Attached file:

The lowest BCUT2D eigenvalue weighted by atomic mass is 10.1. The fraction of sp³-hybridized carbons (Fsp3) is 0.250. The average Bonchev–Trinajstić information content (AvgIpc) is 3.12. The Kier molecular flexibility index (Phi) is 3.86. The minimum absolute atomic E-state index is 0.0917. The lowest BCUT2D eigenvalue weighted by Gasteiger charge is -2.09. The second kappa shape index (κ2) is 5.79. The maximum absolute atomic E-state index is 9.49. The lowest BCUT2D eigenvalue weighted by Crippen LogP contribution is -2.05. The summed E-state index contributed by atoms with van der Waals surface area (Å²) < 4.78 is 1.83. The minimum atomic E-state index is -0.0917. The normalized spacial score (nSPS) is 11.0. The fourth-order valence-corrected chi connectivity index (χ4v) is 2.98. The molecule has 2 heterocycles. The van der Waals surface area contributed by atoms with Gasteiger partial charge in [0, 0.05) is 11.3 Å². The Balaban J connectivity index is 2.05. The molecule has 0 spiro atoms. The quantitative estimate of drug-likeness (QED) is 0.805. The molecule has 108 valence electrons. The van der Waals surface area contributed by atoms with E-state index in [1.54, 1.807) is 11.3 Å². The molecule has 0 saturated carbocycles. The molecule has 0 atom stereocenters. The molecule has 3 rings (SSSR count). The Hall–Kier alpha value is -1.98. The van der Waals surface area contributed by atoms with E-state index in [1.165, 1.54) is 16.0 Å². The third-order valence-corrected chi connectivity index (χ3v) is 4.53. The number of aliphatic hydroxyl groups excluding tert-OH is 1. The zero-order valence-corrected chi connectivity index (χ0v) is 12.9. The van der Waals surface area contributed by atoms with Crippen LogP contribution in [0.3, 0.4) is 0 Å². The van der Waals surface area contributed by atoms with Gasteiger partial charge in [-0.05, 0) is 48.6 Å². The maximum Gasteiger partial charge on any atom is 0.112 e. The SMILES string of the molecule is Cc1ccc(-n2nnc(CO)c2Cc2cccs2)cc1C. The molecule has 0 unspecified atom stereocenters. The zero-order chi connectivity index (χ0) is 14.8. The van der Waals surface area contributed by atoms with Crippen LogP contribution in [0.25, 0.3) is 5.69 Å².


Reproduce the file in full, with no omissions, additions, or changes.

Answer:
The lowest BCUT2D eigenvalue weighted by atomic mass is 10.1. The fraction of sp³-hybridized carbons (Fsp3) is 0.250. The average Bonchev–Trinajstić information content (AvgIpc) is 3.12. The Kier molecular flexibility index (Phi) is 3.86. The minimum absolute atomic E-state index is 0.0917. The lowest BCUT2D eigenvalue weighted by Gasteiger charge is -2.09. The second kappa shape index (κ2) is 5.79. The maximum absolute atomic E-state index is 9.49. The lowest BCUT2D eigenvalue weighted by Crippen LogP contribution is -2.05. The summed E-state index contributed by atoms with van der Waals surface area (Å²) < 4.78 is 1.83. The minimum atomic E-state index is -0.0917. The normalized spacial score (nSPS) is 11.0. The fourth-order valence-corrected chi connectivity index (χ4v) is 2.98. The molecule has 2 heterocycles. The van der Waals surface area contributed by atoms with Gasteiger partial charge in [0, 0.05) is 11.3 Å². The Balaban J connectivity index is 2.05. The molecule has 0 spiro atoms. The quantitative estimate of drug-likeness (QED) is 0.805. The molecule has 108 valence electrons. The van der Waals surface area contributed by atoms with E-state index in [1.54, 1.807) is 11.3 Å². The molecule has 0 saturated carbocycles. The molecule has 0 atom stereocenters. The molecule has 3 rings (SSSR count). The Hall–Kier alpha value is -1.98. The van der Waals surface area contributed by atoms with E-state index in [1.165, 1.54) is 16.0 Å². The third-order valence-corrected chi connectivity index (χ3v) is 4.53. The number of aliphatic hydroxyl groups excluding tert-OH is 1. The zero-order valence-corrected chi connectivity index (χ0v) is 12.9. The van der Waals surface area contributed by atoms with Crippen LogP contribution in [0.3, 0.4) is 0 Å². The van der Waals surface area contributed by atoms with Gasteiger partial charge in [-0.05, 0) is 48.6 Å². The maximum Gasteiger partial charge on any atom is 0.112 e. The SMILES string of the molecule is Cc1ccc(-n2nnc(CO)c2Cc2cccs2)cc1C. The molecule has 0 unspecified atom stereocenters. The zero-order chi connectivity index (χ0) is 14.8. The van der Waals surface area contributed by atoms with Crippen LogP contribution in [0.25, 0.3) is 5.69 Å².